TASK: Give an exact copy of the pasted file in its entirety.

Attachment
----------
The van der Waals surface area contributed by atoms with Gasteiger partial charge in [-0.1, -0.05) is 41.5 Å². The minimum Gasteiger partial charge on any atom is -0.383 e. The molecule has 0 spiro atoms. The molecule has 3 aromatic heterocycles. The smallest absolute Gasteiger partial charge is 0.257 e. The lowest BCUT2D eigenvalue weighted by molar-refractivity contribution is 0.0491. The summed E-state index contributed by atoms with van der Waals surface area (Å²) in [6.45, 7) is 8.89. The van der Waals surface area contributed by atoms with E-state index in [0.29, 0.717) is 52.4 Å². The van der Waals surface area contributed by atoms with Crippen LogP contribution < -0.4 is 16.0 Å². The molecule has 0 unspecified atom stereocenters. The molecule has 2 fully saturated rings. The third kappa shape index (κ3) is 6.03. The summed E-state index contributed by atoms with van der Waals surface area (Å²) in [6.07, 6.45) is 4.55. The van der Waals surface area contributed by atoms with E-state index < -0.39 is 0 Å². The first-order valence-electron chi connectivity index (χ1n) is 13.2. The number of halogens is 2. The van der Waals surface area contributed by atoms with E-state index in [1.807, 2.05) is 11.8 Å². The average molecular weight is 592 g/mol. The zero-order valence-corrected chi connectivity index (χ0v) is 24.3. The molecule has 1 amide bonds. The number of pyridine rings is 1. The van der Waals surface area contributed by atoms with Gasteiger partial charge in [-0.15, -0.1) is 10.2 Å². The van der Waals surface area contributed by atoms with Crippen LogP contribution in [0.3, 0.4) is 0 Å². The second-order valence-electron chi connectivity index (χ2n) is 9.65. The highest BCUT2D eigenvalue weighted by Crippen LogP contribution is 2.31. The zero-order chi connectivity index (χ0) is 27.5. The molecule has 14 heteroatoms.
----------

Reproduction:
The van der Waals surface area contributed by atoms with Gasteiger partial charge in [-0.1, -0.05) is 41.5 Å². The minimum Gasteiger partial charge on any atom is -0.383 e. The molecule has 0 spiro atoms. The molecule has 3 aromatic heterocycles. The smallest absolute Gasteiger partial charge is 0.257 e. The lowest BCUT2D eigenvalue weighted by molar-refractivity contribution is 0.0491. The summed E-state index contributed by atoms with van der Waals surface area (Å²) in [6.45, 7) is 8.89. The van der Waals surface area contributed by atoms with E-state index in [0.29, 0.717) is 52.4 Å². The van der Waals surface area contributed by atoms with Crippen LogP contribution < -0.4 is 16.0 Å². The molecule has 0 unspecified atom stereocenters. The molecule has 2 fully saturated rings. The third kappa shape index (κ3) is 6.03. The summed E-state index contributed by atoms with van der Waals surface area (Å²) in [6.07, 6.45) is 4.55. The van der Waals surface area contributed by atoms with E-state index < -0.39 is 0 Å². The first-order valence-electron chi connectivity index (χ1n) is 13.2. The number of halogens is 2. The van der Waals surface area contributed by atoms with E-state index in [1.807, 2.05) is 11.8 Å². The average molecular weight is 592 g/mol. The zero-order valence-corrected chi connectivity index (χ0v) is 24.3. The molecule has 1 amide bonds. The number of pyridine rings is 1. The van der Waals surface area contributed by atoms with Gasteiger partial charge in [-0.15, -0.1) is 10.2 Å². The van der Waals surface area contributed by atoms with Crippen LogP contribution in [0.3, 0.4) is 0 Å². The second-order valence-electron chi connectivity index (χ2n) is 9.65. The highest BCUT2D eigenvalue weighted by Crippen LogP contribution is 2.31. The zero-order chi connectivity index (χ0) is 27.5. The molecule has 14 heteroatoms.